It’s been a race of ups and down, surprises and nail biting stage wins. So, it’s time to celebrate much like one does at a wedding with some Italian Wedding Soup. Ah, but here’s where it gets tricky. The original name of this Italian soup is “minestra maritata” or “married soup”. This marriage is referring to the marriage of meat and vegetables not a wedding between two people.
Somehow, we Americans mistranslated these words and the misnomer was born. Also remember that this is the Veggin’ way, so I also eliminate the meat part of the recipe as well. So, in the end, we all make compromises just like we accepted the fact that the winner wasn’t going to be Nibali, Evans, or Sastre.
Don’t you worry, I consulted my bible of vegetarian cooking, Vegetarian Times, for the best recipe and found this easy squeazy one that took no time to make. In fact, I had traveled all week, made the weary trip home from the airport, and had a bowl of hearty soup within 40 minutes of getting home without hardly breaking a sweat.
So, thank you for joining me on this tour of Italy. Be sure to stop by throughout the year as I tackle vegetarian recipes and reviews from all over the world.
Italian Wedding Soup
Vegetarian Times, October 2008
- 4 Tbs. olive oil, divided
- 1 medium white or yellow onion, finely chopped (1 cup)
- 2 cloves garlic, minced (2 tsp.), plus 1 whole clove, peeled, divided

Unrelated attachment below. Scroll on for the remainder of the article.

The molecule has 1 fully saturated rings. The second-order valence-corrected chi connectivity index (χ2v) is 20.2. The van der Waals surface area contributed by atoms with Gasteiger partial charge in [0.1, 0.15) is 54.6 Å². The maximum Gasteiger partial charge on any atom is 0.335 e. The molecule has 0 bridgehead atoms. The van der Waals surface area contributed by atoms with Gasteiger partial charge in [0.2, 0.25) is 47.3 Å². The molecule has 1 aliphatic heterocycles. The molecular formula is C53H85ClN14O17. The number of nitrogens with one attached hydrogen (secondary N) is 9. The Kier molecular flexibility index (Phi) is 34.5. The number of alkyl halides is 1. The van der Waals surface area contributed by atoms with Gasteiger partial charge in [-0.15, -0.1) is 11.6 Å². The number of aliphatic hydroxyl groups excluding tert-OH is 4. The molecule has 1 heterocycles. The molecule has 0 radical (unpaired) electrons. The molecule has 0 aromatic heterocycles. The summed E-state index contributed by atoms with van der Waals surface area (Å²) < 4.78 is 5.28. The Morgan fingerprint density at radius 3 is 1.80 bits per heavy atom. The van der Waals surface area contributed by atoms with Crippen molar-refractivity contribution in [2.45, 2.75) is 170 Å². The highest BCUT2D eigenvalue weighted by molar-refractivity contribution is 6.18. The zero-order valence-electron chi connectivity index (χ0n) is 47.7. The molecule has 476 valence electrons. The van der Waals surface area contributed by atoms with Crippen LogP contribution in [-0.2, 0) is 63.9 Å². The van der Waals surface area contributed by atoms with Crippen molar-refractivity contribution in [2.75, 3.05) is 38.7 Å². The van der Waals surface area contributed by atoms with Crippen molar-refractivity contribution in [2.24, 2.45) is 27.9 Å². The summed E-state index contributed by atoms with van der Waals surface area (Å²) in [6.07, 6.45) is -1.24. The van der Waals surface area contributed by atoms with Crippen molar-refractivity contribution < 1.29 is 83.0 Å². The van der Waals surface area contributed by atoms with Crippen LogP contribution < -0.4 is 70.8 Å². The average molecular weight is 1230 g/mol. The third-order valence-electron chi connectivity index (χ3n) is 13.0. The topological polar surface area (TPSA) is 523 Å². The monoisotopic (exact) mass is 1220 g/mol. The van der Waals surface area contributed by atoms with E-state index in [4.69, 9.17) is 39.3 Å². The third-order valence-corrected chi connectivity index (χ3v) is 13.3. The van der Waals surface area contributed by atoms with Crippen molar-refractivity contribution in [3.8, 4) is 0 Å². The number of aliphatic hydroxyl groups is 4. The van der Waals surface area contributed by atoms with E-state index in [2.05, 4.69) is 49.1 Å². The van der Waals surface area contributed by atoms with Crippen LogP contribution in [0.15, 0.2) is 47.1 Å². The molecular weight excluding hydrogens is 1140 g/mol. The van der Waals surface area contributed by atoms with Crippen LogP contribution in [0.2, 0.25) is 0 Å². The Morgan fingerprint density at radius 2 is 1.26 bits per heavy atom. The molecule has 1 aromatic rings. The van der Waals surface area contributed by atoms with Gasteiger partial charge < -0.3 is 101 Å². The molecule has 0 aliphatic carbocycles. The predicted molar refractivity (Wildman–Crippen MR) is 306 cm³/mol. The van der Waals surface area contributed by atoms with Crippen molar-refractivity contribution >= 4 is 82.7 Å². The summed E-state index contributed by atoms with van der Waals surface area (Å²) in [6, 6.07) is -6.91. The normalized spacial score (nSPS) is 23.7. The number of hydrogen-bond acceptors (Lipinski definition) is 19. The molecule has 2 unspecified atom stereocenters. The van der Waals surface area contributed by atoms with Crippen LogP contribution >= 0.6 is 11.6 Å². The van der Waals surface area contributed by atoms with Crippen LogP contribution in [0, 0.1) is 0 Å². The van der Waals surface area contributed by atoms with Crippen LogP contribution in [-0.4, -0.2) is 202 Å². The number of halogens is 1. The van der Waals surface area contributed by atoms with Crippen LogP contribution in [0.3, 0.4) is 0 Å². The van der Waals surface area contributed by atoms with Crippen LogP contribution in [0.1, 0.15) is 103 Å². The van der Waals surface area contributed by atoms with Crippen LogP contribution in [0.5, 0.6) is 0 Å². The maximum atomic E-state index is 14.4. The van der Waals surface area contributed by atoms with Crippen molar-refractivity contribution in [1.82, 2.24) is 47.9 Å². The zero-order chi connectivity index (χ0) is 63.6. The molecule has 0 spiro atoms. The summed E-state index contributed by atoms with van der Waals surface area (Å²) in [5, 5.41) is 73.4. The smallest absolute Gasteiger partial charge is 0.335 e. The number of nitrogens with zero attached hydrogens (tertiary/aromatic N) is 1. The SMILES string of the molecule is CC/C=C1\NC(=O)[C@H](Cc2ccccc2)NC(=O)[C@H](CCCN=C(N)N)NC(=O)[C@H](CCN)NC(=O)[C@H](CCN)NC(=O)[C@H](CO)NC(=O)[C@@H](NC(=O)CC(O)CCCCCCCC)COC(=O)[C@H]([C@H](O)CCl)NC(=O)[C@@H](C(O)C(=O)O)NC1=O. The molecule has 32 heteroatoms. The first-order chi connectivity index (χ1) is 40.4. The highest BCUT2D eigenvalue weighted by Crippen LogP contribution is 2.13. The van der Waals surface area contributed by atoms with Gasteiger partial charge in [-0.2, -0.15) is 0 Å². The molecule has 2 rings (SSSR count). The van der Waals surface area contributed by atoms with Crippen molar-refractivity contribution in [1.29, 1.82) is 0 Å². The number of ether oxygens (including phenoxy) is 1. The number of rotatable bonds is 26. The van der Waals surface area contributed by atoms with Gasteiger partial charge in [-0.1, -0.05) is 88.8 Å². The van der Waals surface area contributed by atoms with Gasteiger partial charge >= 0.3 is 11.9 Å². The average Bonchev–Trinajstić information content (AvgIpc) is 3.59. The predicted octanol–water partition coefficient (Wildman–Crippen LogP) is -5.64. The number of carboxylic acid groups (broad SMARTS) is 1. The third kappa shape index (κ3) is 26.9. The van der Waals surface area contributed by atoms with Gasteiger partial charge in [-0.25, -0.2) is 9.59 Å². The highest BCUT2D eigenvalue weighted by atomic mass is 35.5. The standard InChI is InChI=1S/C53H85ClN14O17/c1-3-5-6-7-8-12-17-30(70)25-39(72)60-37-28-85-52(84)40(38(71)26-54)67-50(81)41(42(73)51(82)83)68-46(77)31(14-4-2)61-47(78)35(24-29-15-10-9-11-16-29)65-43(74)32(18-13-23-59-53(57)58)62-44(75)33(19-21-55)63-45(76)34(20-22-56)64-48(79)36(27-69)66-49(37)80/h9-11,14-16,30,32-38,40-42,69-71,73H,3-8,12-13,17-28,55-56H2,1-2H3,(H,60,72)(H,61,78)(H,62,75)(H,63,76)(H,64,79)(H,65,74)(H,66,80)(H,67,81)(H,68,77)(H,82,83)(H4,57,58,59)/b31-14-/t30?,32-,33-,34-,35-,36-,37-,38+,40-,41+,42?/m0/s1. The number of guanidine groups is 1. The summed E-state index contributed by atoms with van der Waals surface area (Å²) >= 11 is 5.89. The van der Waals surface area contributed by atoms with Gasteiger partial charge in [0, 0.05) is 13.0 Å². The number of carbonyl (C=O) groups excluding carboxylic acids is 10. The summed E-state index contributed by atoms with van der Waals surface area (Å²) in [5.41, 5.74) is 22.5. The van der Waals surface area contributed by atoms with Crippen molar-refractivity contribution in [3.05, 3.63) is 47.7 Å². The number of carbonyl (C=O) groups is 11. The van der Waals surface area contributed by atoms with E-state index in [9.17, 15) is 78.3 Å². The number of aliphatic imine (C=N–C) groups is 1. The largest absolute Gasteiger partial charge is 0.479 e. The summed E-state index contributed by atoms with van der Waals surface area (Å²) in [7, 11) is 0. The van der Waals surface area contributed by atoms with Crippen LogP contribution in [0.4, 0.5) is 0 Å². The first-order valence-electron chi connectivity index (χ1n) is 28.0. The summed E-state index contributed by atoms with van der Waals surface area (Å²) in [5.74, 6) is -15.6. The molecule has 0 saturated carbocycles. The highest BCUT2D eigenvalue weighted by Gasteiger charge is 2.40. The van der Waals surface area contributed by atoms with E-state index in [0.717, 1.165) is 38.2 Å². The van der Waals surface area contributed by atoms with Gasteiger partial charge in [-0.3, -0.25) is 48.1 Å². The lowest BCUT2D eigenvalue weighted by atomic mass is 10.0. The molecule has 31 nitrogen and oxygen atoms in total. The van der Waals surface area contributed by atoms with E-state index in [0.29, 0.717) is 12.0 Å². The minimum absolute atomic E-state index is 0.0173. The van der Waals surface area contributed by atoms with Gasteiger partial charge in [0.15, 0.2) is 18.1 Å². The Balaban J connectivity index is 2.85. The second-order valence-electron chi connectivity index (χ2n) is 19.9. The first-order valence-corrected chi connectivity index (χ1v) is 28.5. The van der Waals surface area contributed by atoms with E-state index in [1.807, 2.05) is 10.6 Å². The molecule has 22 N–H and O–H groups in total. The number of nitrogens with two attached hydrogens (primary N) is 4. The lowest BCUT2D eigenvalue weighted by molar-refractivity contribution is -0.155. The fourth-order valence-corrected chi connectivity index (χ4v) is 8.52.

- ¾ cup diced carrot
- ¾ cup diced celery (Note: I omitted the celery due to personal taste)
- 1 Tbs. dried oregano
- 1 Tbs. dried basil
- 1 Tbs. dried parsley
- 6 cups low-sodium vegetable broth
- ¾ cup ditalini pasta
- 1 pkg. vegan meatballs, defrosted (18 small meatballs)
- 1 5-oz. pkg. fresh spinach (Note: I tried this with kale…I think spinach would be much better)
- 2 Tbs. fresh lemon juice
Heat 2 Tbs. olive oil in large pot over medium-high heat. Add onion and minced garlic; sauté 5 minutes, or until beginning to soften. Stir in carrot and celery, and cook 5 minutes more, or until onion is soft and just beginning to brown. Add oregano, basil, and parsley, and cook 1 minute.
Stir in broth, and bring to a boil.
Reduce heat to medium, add ditalini, and cook at low boil 5 minutes, or half of cooking time stated in ditalini package directions.
Add meatballs, reduce heat to medium-low, and simmer 10 minutes.
Meanwhile, heat remaining 2 Tbs. oil in skillet over medium heat. Add remaining garlic clove, and crush with wooden spoon in oil while heating. Add spinach; cook 3 to 5 minutes, turning constantly so spinach becomes evenly coated and wilted, but still bright green.
After meatballs have simmered, add spinach and lemon juice to soup, and season with salt and pepper.